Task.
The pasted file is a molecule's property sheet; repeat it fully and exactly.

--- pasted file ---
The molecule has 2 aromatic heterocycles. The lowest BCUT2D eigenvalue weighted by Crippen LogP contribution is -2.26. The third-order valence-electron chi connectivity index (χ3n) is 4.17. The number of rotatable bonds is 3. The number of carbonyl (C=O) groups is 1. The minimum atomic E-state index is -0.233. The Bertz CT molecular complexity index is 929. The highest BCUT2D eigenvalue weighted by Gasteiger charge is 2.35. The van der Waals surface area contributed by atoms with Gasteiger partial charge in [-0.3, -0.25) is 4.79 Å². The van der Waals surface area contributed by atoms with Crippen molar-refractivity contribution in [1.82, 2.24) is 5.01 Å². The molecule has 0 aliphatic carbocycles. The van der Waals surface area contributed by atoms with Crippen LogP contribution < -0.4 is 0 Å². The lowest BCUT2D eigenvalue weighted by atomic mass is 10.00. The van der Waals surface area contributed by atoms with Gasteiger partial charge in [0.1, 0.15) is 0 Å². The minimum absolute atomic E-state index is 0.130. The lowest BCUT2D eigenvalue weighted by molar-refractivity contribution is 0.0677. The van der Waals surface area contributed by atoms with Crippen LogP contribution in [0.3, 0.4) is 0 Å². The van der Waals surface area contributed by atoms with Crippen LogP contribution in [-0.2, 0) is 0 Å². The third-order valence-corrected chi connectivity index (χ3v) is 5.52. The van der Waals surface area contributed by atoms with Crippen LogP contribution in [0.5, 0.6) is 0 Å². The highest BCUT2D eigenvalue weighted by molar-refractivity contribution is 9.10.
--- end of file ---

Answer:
The molecule has 2 aromatic heterocycles. The lowest BCUT2D eigenvalue weighted by Crippen LogP contribution is -2.26. The third-order valence-electron chi connectivity index (χ3n) is 4.17. The number of rotatable bonds is 3. The number of carbonyl (C=O) groups is 1. The minimum atomic E-state index is -0.233. The Bertz CT molecular complexity index is 929. The highest BCUT2D eigenvalue weighted by Gasteiger charge is 2.35. The van der Waals surface area contributed by atoms with Gasteiger partial charge in [-0.3, -0.25) is 4.79 Å². The van der Waals surface area contributed by atoms with Crippen molar-refractivity contribution in [1.82, 2.24) is 5.01 Å². The molecule has 0 aliphatic carbocycles. The van der Waals surface area contributed by atoms with Crippen LogP contribution < -0.4 is 0 Å². The lowest BCUT2D eigenvalue weighted by atomic mass is 10.00. The van der Waals surface area contributed by atoms with Gasteiger partial charge in [0.1, 0.15) is 0 Å². The minimum absolute atomic E-state index is 0.130. The lowest BCUT2D eigenvalue weighted by molar-refractivity contribution is 0.0677. The van der Waals surface area contributed by atoms with Crippen LogP contribution in [0.3, 0.4) is 0 Å². The van der Waals surface area contributed by atoms with Crippen LogP contribution in [-0.2, 0) is 0 Å². The third-order valence-corrected chi connectivity index (χ3v) is 5.52. The van der Waals surface area contributed by atoms with Crippen LogP contribution in [0.5, 0.6) is 0 Å². The highest BCUT2D eigenvalue weighted by molar-refractivity contribution is 9.10.